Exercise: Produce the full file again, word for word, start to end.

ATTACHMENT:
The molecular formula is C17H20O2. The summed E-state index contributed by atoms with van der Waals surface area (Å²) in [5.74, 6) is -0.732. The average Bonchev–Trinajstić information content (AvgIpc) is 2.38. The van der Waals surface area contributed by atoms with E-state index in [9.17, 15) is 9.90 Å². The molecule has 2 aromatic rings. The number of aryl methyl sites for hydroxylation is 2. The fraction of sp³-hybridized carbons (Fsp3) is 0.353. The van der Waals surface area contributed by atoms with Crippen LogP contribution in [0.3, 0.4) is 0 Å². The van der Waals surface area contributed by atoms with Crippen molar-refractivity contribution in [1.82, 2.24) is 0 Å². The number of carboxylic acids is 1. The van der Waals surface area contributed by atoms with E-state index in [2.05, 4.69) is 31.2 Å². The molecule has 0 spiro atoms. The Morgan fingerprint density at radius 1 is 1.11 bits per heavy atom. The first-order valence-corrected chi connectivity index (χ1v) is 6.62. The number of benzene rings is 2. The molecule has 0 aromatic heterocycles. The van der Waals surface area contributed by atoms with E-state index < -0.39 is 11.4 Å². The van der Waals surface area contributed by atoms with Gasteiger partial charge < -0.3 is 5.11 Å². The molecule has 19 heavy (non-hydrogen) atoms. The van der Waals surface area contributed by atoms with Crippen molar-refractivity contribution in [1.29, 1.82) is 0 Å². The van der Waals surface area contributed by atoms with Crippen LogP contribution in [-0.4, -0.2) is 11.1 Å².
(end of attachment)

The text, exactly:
The molecular formula is C17H20O2. The summed E-state index contributed by atoms with van der Waals surface area (Å²) in [5.74, 6) is -0.732. The average Bonchev–Trinajstić information content (AvgIpc) is 2.38. The van der Waals surface area contributed by atoms with E-state index in [9.17, 15) is 9.90 Å². The molecule has 2 aromatic rings. The number of aryl methyl sites for hydroxylation is 2. The fraction of sp³-hybridized carbons (Fsp3) is 0.353. The van der Waals surface area contributed by atoms with Crippen LogP contribution in [0.3, 0.4) is 0 Å². The van der Waals surface area contributed by atoms with Crippen molar-refractivity contribution in [1.82, 2.24) is 0 Å². The number of carboxylic acids is 1. The van der Waals surface area contributed by atoms with E-state index in [2.05, 4.69) is 31.2 Å². The molecule has 0 spiro atoms. The Morgan fingerprint density at radius 1 is 1.11 bits per heavy atom. The first-order valence-corrected chi connectivity index (χ1v) is 6.62. The number of benzene rings is 2. The molecule has 0 aromatic heterocycles. The van der Waals surface area contributed by atoms with E-state index < -0.39 is 11.4 Å². The van der Waals surface area contributed by atoms with Gasteiger partial charge < -0.3 is 5.11 Å². The molecule has 19 heavy (non-hydrogen) atoms. The van der Waals surface area contributed by atoms with Crippen molar-refractivity contribution in [1.29, 1.82) is 0 Å². The van der Waals surface area contributed by atoms with Crippen LogP contribution in [-0.4, -0.2) is 11.1 Å².